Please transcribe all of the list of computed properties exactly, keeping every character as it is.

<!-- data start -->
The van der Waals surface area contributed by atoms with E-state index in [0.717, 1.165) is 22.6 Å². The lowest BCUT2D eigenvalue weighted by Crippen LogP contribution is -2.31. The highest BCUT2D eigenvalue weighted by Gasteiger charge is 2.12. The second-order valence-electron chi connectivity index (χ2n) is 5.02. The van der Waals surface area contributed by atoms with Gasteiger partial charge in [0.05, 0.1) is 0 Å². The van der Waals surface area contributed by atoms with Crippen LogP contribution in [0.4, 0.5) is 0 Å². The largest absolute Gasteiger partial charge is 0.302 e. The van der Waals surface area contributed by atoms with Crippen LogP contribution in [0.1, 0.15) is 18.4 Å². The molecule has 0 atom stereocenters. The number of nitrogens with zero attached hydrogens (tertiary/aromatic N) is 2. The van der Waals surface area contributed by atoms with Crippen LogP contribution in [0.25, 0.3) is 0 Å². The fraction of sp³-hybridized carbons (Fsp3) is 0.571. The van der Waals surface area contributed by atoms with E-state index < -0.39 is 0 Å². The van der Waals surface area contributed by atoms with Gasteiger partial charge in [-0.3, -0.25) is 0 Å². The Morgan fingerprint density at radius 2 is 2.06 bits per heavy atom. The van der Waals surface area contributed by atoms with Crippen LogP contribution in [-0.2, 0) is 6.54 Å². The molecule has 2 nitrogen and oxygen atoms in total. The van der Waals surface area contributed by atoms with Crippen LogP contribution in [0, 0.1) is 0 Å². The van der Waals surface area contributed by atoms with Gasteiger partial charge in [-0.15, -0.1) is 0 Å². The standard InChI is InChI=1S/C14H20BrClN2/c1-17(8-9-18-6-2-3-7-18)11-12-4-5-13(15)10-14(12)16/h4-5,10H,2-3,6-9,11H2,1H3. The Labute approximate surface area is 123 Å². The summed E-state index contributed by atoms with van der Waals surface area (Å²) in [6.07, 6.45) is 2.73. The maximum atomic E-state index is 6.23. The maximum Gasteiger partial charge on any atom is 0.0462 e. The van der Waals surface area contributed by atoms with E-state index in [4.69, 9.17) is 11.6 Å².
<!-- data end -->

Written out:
The van der Waals surface area contributed by atoms with E-state index in [0.717, 1.165) is 22.6 Å². The lowest BCUT2D eigenvalue weighted by Crippen LogP contribution is -2.31. The highest BCUT2D eigenvalue weighted by Gasteiger charge is 2.12. The second-order valence-electron chi connectivity index (χ2n) is 5.02. The van der Waals surface area contributed by atoms with Gasteiger partial charge in [0.05, 0.1) is 0 Å². The van der Waals surface area contributed by atoms with Crippen LogP contribution in [0.4, 0.5) is 0 Å². The largest absolute Gasteiger partial charge is 0.302 e. The van der Waals surface area contributed by atoms with Crippen LogP contribution in [0.1, 0.15) is 18.4 Å². The molecule has 0 atom stereocenters. The number of nitrogens with zero attached hydrogens (tertiary/aromatic N) is 2. The van der Waals surface area contributed by atoms with Crippen LogP contribution in [0.25, 0.3) is 0 Å². The fraction of sp³-hybridized carbons (Fsp3) is 0.571. The van der Waals surface area contributed by atoms with E-state index < -0.39 is 0 Å². The van der Waals surface area contributed by atoms with Gasteiger partial charge in [-0.3, -0.25) is 0 Å². The Morgan fingerprint density at radius 2 is 2.06 bits per heavy atom. The van der Waals surface area contributed by atoms with Crippen LogP contribution in [-0.2, 0) is 6.54 Å². The molecule has 2 nitrogen and oxygen atoms in total. The van der Waals surface area contributed by atoms with Crippen LogP contribution in [0, 0.1) is 0 Å². The van der Waals surface area contributed by atoms with Gasteiger partial charge in [-0.15, -0.1) is 0 Å². The standard InChI is InChI=1S/C14H20BrClN2/c1-17(8-9-18-6-2-3-7-18)11-12-4-5-13(15)10-14(12)16/h4-5,10H,2-3,6-9,11H2,1H3. The Labute approximate surface area is 123 Å². The summed E-state index contributed by atoms with van der Waals surface area (Å²) in [6.07, 6.45) is 2.73. The maximum atomic E-state index is 6.23. The maximum Gasteiger partial charge on any atom is 0.0462 e. The van der Waals surface area contributed by atoms with E-state index in [4.69, 9.17) is 11.6 Å².